CAPTION: Former DJ Kelvin Mulei now raking in billions. Too good to be true? Be very wary of these media peddled rags-to-riches stories.
One pertinent issue recurring in the Safaricom KPMG audit, exclusively leaked to us, is the faceless nature of some of the vendors bagging lucrative contracts at Kenya’s leading telecommunications service provider.
Rita Okuthe and Peter Arina seem to be the linkmen to some of these companies, where it is said that they still earn massive commissions to date, as a token for helping them get entrenched firmly in Safaricom. These two are regarded as the most corrupt individuals to have ever worked for Safaricom since its inception.
And catching our attention is Mo Sound, which received the highest amounts in Purchase Order’s from Safaricom, amounting to almost Kshs. 331 Million, in the period of review between 2013-2015. Kavutha Mwanzia, Joy Wachira and Hassan Liwali are listed as the only contacts who the forensic auditors could place from media cuttings. Hassan Liwali seems to be a sibling to Fakii Liwali, currently in Coca Cola, because as you know, corporate Nairobi is all about cronyism and not merit.
No wonder the calibre of advertisements and campaigns in Kenya are mediocre, compared to what freelancers in America are doing with their cellphones.
These days on Instagram, influential grammers are being engaged directly by Corporates, to create catchy campaigns, using basic equipment and real-time experiences. In Kenya, our advertising agencies are yet to adapt, preferring the traditional and borderline infantile advertising regimes involving print, expensive shoots out of the country, bogus voice-overs and the likes.
The advertising industry has totally refused to elevate merit and has maintained the Moi-era modus operandi, a reason why many Kenyans are starting to get repulsed by these stupid adverts.
Right here below, we have attached a video by a local instagrammer based in the US, who in this particular clip, was contracted by Subway. The video went viral, due to the very nature of humour, relatability and outright creativity, shunned by Corporate Nairobi, where progress is based on sexual concessions, family relations, cronyism and the likes.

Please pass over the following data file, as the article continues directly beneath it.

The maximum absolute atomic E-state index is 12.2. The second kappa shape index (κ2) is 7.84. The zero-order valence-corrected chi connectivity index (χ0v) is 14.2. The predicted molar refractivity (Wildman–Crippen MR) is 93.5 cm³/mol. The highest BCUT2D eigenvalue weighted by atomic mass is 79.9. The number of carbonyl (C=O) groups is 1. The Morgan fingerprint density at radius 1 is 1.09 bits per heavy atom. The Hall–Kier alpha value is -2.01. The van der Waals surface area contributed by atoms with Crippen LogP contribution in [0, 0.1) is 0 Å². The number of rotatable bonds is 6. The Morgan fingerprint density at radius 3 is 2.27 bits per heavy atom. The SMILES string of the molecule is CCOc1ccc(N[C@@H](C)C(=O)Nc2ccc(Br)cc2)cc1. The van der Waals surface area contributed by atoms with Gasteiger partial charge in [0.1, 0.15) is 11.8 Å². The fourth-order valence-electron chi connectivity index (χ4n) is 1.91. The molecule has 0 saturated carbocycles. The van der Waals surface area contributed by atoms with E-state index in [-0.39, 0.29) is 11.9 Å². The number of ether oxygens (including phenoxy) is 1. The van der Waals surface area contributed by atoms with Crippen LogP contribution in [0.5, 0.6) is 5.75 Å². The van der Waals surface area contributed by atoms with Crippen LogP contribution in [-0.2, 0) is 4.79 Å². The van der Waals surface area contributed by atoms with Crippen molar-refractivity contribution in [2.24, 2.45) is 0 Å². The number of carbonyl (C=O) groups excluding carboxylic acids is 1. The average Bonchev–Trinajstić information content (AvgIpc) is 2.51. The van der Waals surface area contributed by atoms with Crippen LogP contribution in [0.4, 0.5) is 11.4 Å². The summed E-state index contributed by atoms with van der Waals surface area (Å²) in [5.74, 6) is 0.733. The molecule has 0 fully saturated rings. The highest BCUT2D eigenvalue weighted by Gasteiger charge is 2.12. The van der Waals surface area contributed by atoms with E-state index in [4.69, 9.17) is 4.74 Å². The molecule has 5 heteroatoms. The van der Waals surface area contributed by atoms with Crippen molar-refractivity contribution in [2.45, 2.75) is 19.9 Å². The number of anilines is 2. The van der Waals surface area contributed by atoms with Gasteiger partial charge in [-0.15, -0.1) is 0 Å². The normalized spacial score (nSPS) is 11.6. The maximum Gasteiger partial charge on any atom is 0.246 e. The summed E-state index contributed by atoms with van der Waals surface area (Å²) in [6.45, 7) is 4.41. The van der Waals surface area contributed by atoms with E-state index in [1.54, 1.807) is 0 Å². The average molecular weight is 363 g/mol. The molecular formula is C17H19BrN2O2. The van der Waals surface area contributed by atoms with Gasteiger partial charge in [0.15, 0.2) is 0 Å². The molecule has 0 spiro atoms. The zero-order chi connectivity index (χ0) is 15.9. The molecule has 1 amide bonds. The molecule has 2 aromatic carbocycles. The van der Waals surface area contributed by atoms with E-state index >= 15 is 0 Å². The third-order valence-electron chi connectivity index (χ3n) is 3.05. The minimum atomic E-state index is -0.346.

According to the KPMG audit report, details as regards to the ownership of Mo Sound were not available at the Registrar of Companies office, something which needs to be investigated immediately.
But from our own searches, a character by the name of Kelvin Mulei appeared to be the “front” since he was just a DJ, who suddenly owns this company bagging huge contracts. He is also the founder of Groove Awards, indicating an obvious conflict of interest.
Mo Sound was contracted to offer roadshow and activation services for Safaricom, and were supposed to also provide detailed records of each activation. They failed to provide the auditors the same, because they knew they are untouchable and are firmly entrenched in the company, with contacts high up, contacts who live off commissions and kickbacks from the company.
CAPTION: The big money contract awarded to Mo Sound.
It appears as if someone in Safaricom’s finance department tipped Mo Sound of the impending audit, enabling them to bribe the Registrar of Companies, to conceal details of their ownership. The only reason for this could be that there is a Safaricom staff member who is a director at Mo Sound.
We will continue serializing the Safaricom KPMG audit, in a bid to shed more light on maneuvering in Corporate Nairobi, beginning with the advertising department. We will shed more light on the companies involved including Scanad, Round-trip and Squadd-Digital including ownership, their directors and the likes.
CAPTION: The amount of money Safaricom spends on activations.
Anyone that feels their name is contained therein, and could be adversely mentioned is free to contact us on the way forward.
Meanwhile we hereby attach this video of the new age advertising regime in the world today, using Instagram. The individual was contracted by Subway. Creativity should be encouraged and these media and advertising companies should stop hiring people on the basis of looks or relations, and instead head-hunt for the best talent in the country. Thriving in mediocrity doesn’t necessarily mean that Kenya has the best adverts. People should be striving to compete with the exceptional.
Click to see Subway advert, without no fancy shoots, expensive voice-overs, big crew, fictitious costs and other manufactured expenses Kenyan “creatives” impose.
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